Kyte Becomes A Mobile-to-Web Video Platform For Brands (Adds New Investors and Live Mobile Streaming)

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kyte-logo.pngKyte CEO Daniel Graf is taking another big step towards turning the cell phone into a video distribution platform. “This is a big day for Kyte,” he tells me, “our biggest release since we launched our beta last April.” Up till now, Kyte allowed people to create their own personal TV channels on the Web by uploading videos from their cell phones to various widgets and to Kyte.tv. Today, Kyte is adding live video streaming from both mobile phones and Webcams, which is broadcast through your personal Kyte channel and archived for later viewing. (Sign up here for the private beta. Watch out, Justin.tv and Ustream). It also raised an additional $6.1 million from Steamboat Ventures and Swedish mobile operator TeliaSonera to close out its Series B round for a total of $21.1 million.

But most importantly, Graf is zeroing in on making Kyte a platform for musicians, media companies, and mobile carriers. He sees Kyte being used more by established personalities and media companies to produce the initial content, and then being shared and distributed by the audience via the Kyte player. To that end, he just launched Kyte.com as a site for branded partners (including bloggers) to tap into the Kyte platform. All four major music labels are using Kyte to create branded players that can be widgetized and distributed all over the Web. (See ours below, which shows an interview with Graf that I filmed using his cell phone).

http://www.kyte.tv/flash.swf?appKey=MarbachViewerEmbedded&uri=channels/2915/107122&embedId=10077863&layoutMode=brandedhttp://media01.kyte.tv/images/updatenotice.swf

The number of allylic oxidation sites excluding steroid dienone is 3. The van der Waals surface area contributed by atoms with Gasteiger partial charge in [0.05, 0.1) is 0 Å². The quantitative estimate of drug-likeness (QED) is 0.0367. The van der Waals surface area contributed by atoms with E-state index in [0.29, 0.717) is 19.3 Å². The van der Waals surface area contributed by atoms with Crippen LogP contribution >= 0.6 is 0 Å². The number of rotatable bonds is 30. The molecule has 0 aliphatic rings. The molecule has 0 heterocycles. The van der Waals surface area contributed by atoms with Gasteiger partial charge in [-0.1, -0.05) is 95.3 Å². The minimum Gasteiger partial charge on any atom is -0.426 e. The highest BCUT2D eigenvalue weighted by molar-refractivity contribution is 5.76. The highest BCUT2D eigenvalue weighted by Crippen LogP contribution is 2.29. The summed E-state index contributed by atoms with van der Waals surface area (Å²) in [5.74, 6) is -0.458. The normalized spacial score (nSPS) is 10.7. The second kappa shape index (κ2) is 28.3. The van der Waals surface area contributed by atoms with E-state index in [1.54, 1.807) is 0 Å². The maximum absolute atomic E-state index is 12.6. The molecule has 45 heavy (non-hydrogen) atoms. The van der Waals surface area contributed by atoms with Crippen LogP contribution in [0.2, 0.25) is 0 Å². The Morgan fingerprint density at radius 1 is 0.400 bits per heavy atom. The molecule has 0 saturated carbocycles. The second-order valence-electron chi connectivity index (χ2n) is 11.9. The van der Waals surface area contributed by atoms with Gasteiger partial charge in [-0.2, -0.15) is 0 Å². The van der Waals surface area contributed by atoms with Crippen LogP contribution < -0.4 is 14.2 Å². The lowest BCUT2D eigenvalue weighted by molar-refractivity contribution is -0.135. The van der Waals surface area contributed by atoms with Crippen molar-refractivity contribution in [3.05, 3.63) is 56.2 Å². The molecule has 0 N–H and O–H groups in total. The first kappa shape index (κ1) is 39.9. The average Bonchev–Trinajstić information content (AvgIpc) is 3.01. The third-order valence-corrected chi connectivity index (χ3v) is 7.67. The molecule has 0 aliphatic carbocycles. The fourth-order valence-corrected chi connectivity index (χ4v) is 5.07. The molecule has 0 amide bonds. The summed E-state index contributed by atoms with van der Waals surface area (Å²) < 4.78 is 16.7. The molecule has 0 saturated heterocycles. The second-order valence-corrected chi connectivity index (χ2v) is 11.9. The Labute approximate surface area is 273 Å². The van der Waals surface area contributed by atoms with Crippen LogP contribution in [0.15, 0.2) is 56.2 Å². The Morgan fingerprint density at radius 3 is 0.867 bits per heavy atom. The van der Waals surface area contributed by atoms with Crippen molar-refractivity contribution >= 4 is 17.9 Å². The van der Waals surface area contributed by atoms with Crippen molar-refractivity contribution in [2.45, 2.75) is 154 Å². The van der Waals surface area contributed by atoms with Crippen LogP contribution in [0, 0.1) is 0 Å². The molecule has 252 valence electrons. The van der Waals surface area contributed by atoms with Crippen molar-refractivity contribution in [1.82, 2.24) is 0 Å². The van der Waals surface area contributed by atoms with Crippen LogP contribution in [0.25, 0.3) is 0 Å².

“It doesn’t say “Kyte” anywhere,” says Graf (except that it does, on the bottom left). “This is like a micro Website. It can be virally distributed. Fans feel really connected to it.” They can also contribute. The Kyte player has a “produce” button that lets fans upload their own videos right into the channel. Graf created the one above for TechCrunch (it is the second one ever made after 50 Cent’s). For the next few hours you can add your own video commentary using a Webcam (we will be monitoring this, so please keep it clean).

50 Cent has been testing Kyte for about three months, and already has more than four million views on his Kyte channel across 10,000 Websites. The Kyte player is front and center on his Website ThisIs50. He regularly puts up video snippets of himself and his crew shot on a cell phone. Last night, he premiered his video “The Mechanic” through the Kyte player, which fans can embed on their own pages. It is his way of keeping control of his brand online even if people grab the video and put on other sites. Kyte plans on turning on advertising inside its players in April and sharing those revenues with producers of Kyte channels.

Kyte is also giving its partners the ability to turn their Kyte player into a Facebook app in about fiveminutes. Here is 50 Cent’s and here is TechCrunch’s. It offers an API as well for partner Websites to create deeper integration with the Kyte player and service. It even has Twitter integration. Finally, Kyte is working on one-click mobile apps to mak eit even easier to upload video from your cellphone. One such app is already in private beta for Nokia Series 60 phones.

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